Ron Gordon, president of
the Telemundo Television Station Group, talked with B&C's Washington Bureau
Chief John Eggerton last week about the NBCU-owned station group's plans for a
major news ramp-up, which he says was in the works before it became an
enforceable condition in the Comcast/NBCU deal.
He also says he has had
recent conversations about expanding morning news in New York and Chicago once
Telemundo "digests" this current "feast" of new
programming, including new weekend newscasts.
An edited transcript of
that conversation follows.
Was this news expansion
driven by the Comcast/NBCU deal, which included the condition to add news on
It is more than that. We had
made over the past few years a recommitment to our local stations for local
news in particular and this has been in the plans or several years now. We have
reinvested in our stations and our local news in particular. And this
commitment was one that we were very willing to make because it was the right
thing for us to do, the right thing for our station, the right thing for our
community, and the right thing for our business.
I think the results that
we've had in terms of our stations' news performance over the last
year-and-a-half to two years speaks to the value of local news. In the May book
we were the number one news station in Miami and New York, regardless of
language. We were number one in Chicago. We have had nine months of continuous
growth in Los Angeles with our news product. So these investments in local news
are beginning to pay off. This is the next step in that direction.
Public Interest Group
Free Press has been critical of Comcast's delivery on deal conditions, and
called on Comcast to "significantly improve local news production and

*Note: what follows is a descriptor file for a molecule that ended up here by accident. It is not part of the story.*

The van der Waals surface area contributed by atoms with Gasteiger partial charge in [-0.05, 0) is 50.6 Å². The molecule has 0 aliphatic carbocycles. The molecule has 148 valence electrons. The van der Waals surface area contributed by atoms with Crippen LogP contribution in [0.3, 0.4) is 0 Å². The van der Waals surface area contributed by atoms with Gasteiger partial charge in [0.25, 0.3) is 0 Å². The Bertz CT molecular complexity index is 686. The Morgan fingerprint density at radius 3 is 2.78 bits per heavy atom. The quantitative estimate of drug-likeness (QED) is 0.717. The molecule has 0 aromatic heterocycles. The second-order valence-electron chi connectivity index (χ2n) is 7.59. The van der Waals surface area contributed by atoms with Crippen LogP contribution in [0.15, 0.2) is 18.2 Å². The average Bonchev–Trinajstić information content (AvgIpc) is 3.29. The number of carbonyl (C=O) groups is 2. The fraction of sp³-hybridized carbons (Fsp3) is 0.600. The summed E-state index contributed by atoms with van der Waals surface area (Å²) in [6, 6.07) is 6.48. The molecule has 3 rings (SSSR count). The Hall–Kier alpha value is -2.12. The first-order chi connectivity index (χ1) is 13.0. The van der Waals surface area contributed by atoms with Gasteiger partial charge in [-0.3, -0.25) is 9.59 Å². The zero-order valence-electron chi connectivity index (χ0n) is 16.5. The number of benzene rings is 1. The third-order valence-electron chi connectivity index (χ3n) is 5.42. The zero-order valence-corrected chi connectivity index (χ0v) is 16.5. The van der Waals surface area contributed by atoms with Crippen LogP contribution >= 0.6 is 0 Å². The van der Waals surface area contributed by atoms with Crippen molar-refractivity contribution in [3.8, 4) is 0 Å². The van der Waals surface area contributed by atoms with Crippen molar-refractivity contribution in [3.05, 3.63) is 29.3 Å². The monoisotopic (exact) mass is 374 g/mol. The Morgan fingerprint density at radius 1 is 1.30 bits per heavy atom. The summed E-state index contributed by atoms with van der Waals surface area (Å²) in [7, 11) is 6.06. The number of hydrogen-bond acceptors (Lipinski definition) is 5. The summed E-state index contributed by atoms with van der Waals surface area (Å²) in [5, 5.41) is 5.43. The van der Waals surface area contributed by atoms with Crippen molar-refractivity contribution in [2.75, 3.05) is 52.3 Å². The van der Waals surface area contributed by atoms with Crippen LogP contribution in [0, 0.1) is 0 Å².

distribution across all Telemundo stations." Does this do that?
How many markets are
getting these additional hours?
New York, Dallas, Houston,
L.A., Puerto Rico, and Denver are getting the big items. The stations are
adding public affairs shows. So that will be an extension of our news brand and
localism. They are all getting something, but, for example, Denver is getting
Monday through Friday news, but they are not getting a public affairs show.
So, what determined who
was getting what?
The need. In Denver we did
not have any local news so we have added a newscast in partnership with KUSA.
In New York, the market where we are number one in late news right now, regardless
of language, we added weekend news because we felt we really needed a
seven-day-a-week news structure. Same thing with Dallas.
So, you already began
this ramp-up with the launch of Buenos Dias [Good Day] L.A.?
Yes, and we have seen some
great results, with rating increases in that time period. I think there has
been a cause and effect in terms of our news. We have invested in our local
news, we've invested in our stations and we are getting better ratings, better
results. And so, at the end of the day that speaks to why were are doing this.
So it is not just in
Comcast's interest and the public's interest, but your business' interest as
Exactly. And I think
you see also, from a Comcast perspective, a new commitment to local stations
and local communities. I think that has been inherent in Comcast's own culture
and certainly ties in very nicely with what our goals are.
What is the timetable
for migrating to HD news production at the stations?
Probably in the next six months
we will have completed the additional large markets that are going to go HD.
New York is in the process and Dallas is moving to a new building by the middle
of next year, which will be the last one. We are not going to build it in HD
right now because we are going to be moving out of our facility by May of next
year, so it is going to be built in the new facility.